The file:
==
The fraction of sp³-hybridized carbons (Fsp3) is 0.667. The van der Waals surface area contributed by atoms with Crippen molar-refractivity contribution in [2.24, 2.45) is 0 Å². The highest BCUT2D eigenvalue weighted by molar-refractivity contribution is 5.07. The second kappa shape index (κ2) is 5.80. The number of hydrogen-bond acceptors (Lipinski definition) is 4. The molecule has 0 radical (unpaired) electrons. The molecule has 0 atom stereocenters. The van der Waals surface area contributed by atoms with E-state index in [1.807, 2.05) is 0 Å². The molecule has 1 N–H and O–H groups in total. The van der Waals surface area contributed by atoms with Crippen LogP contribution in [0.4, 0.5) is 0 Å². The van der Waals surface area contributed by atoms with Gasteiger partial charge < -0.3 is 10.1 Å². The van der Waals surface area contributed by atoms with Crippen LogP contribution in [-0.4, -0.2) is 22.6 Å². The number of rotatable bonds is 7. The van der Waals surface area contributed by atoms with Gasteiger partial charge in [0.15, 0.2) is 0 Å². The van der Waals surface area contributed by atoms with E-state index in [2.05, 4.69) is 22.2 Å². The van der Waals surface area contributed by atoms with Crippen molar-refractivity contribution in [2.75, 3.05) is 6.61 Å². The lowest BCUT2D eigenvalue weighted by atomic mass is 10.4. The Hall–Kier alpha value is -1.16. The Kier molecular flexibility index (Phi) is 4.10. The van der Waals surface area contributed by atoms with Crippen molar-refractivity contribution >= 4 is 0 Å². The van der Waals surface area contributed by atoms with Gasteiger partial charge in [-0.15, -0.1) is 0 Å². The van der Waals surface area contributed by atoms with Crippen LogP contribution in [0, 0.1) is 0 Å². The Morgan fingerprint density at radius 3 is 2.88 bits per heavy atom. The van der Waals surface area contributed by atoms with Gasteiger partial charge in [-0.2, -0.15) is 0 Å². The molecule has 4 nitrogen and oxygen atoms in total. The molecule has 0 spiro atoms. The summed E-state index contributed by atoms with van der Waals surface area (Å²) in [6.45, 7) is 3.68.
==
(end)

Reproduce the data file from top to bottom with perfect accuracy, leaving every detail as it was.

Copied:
The fraction of sp³-hybridized carbons (Fsp3) is 0.667. The van der Waals surface area contributed by atoms with Crippen molar-refractivity contribution in [2.24, 2.45) is 0 Å². The highest BCUT2D eigenvalue weighted by molar-refractivity contribution is 5.07. The second kappa shape index (κ2) is 5.80. The number of hydrogen-bond acceptors (Lipinski definition) is 4. The molecule has 0 radical (unpaired) electrons. The molecule has 0 atom stereocenters. The van der Waals surface area contributed by atoms with E-state index in [1.807, 2.05) is 0 Å². The molecule has 1 N–H and O–H groups in total. The van der Waals surface area contributed by atoms with Crippen LogP contribution in [0.4, 0.5) is 0 Å². The van der Waals surface area contributed by atoms with Gasteiger partial charge < -0.3 is 10.1 Å². The van der Waals surface area contributed by atoms with Crippen LogP contribution in [-0.4, -0.2) is 22.6 Å². The number of rotatable bonds is 7. The van der Waals surface area contributed by atoms with Gasteiger partial charge in [0.15, 0.2) is 0 Å². The van der Waals surface area contributed by atoms with E-state index in [2.05, 4.69) is 22.2 Å². The van der Waals surface area contributed by atoms with Crippen molar-refractivity contribution in [2.75, 3.05) is 6.61 Å². The lowest BCUT2D eigenvalue weighted by atomic mass is 10.4. The Hall–Kier alpha value is -1.16. The Kier molecular flexibility index (Phi) is 4.10. The van der Waals surface area contributed by atoms with Crippen molar-refractivity contribution >= 4 is 0 Å². The van der Waals surface area contributed by atoms with Gasteiger partial charge in [-0.15, -0.1) is 0 Å². The van der Waals surface area contributed by atoms with Crippen LogP contribution in [0, 0.1) is 0 Å². The Morgan fingerprint density at radius 3 is 2.88 bits per heavy atom. The van der Waals surface area contributed by atoms with Gasteiger partial charge in [-0.2, -0.15) is 0 Å². The molecule has 4 nitrogen and oxygen atoms in total. The molecule has 0 spiro atoms. The summed E-state index contributed by atoms with van der Waals surface area (Å²) in [6.45, 7) is 3.68.